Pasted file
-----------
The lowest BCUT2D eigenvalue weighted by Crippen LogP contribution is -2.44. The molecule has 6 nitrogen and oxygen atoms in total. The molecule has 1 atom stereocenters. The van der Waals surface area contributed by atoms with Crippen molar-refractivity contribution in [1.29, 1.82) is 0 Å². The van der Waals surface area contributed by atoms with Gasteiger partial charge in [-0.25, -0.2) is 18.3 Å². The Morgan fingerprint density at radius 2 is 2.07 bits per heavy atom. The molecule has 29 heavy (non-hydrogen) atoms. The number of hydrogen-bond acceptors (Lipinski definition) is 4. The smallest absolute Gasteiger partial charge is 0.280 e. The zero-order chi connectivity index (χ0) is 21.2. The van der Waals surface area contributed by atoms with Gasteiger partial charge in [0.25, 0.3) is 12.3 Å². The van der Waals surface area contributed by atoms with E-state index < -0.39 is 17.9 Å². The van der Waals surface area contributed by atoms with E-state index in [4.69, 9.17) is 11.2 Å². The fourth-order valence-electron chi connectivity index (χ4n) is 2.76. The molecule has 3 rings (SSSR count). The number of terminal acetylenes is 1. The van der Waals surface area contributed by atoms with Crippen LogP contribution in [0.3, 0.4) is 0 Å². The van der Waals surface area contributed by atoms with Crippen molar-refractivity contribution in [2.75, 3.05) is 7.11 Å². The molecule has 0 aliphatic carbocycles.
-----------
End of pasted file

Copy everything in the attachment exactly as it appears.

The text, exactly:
The lowest BCUT2D eigenvalue weighted by Crippen LogP contribution is -2.44. The molecule has 6 nitrogen and oxygen atoms in total. The molecule has 1 atom stereocenters. The van der Waals surface area contributed by atoms with Crippen molar-refractivity contribution in [1.29, 1.82) is 0 Å². The van der Waals surface area contributed by atoms with Gasteiger partial charge in [-0.25, -0.2) is 18.3 Å². The Morgan fingerprint density at radius 2 is 2.07 bits per heavy atom. The molecule has 29 heavy (non-hydrogen) atoms. The number of hydrogen-bond acceptors (Lipinski definition) is 4. The smallest absolute Gasteiger partial charge is 0.280 e. The zero-order chi connectivity index (χ0) is 21.2. The van der Waals surface area contributed by atoms with Gasteiger partial charge in [0.25, 0.3) is 12.3 Å². The van der Waals surface area contributed by atoms with E-state index < -0.39 is 17.9 Å². The van der Waals surface area contributed by atoms with E-state index in [4.69, 9.17) is 11.2 Å². The fourth-order valence-electron chi connectivity index (χ4n) is 2.76. The molecule has 3 rings (SSSR count). The number of terminal acetylenes is 1. The van der Waals surface area contributed by atoms with Crippen LogP contribution in [0.3, 0.4) is 0 Å². The van der Waals surface area contributed by atoms with Crippen molar-refractivity contribution in [2.75, 3.05) is 7.11 Å². The molecule has 0 aliphatic carbocycles.